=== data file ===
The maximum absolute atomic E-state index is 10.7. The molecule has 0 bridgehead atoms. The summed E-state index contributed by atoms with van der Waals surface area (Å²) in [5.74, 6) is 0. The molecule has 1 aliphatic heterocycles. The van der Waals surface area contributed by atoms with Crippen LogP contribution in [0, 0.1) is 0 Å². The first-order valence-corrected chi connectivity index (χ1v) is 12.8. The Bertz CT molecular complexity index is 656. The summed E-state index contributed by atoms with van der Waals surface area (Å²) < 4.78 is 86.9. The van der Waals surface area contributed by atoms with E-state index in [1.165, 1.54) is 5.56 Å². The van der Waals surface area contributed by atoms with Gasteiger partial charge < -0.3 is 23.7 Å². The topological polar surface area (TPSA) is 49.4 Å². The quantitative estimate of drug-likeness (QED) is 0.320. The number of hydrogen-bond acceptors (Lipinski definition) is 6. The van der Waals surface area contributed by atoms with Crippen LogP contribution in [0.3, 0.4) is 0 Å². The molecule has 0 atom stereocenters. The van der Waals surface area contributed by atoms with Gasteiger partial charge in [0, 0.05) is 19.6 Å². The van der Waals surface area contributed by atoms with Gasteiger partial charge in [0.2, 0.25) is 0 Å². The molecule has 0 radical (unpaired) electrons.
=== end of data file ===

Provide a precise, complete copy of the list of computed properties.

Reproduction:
The maximum absolute atomic E-state index is 10.7. The molecule has 0 bridgehead atoms. The summed E-state index contributed by atoms with van der Waals surface area (Å²) in [5.74, 6) is 0. The molecule has 1 aliphatic heterocycles. The van der Waals surface area contributed by atoms with Crippen LogP contribution in [0, 0.1) is 0 Å². The first-order valence-corrected chi connectivity index (χ1v) is 12.8. The Bertz CT molecular complexity index is 656. The summed E-state index contributed by atoms with van der Waals surface area (Å²) < 4.78 is 86.9. The van der Waals surface area contributed by atoms with E-state index in [1.165, 1.54) is 5.56 Å². The van der Waals surface area contributed by atoms with Gasteiger partial charge < -0.3 is 23.7 Å². The topological polar surface area (TPSA) is 49.4 Å². The quantitative estimate of drug-likeness (QED) is 0.320. The number of hydrogen-bond acceptors (Lipinski definition) is 6. The van der Waals surface area contributed by atoms with Crippen LogP contribution in [0.3, 0.4) is 0 Å². The molecule has 0 atom stereocenters. The van der Waals surface area contributed by atoms with Gasteiger partial charge in [0, 0.05) is 19.6 Å². The van der Waals surface area contributed by atoms with Gasteiger partial charge in [0.2, 0.25) is 0 Å². The molecule has 0 radical (unpaired) electrons.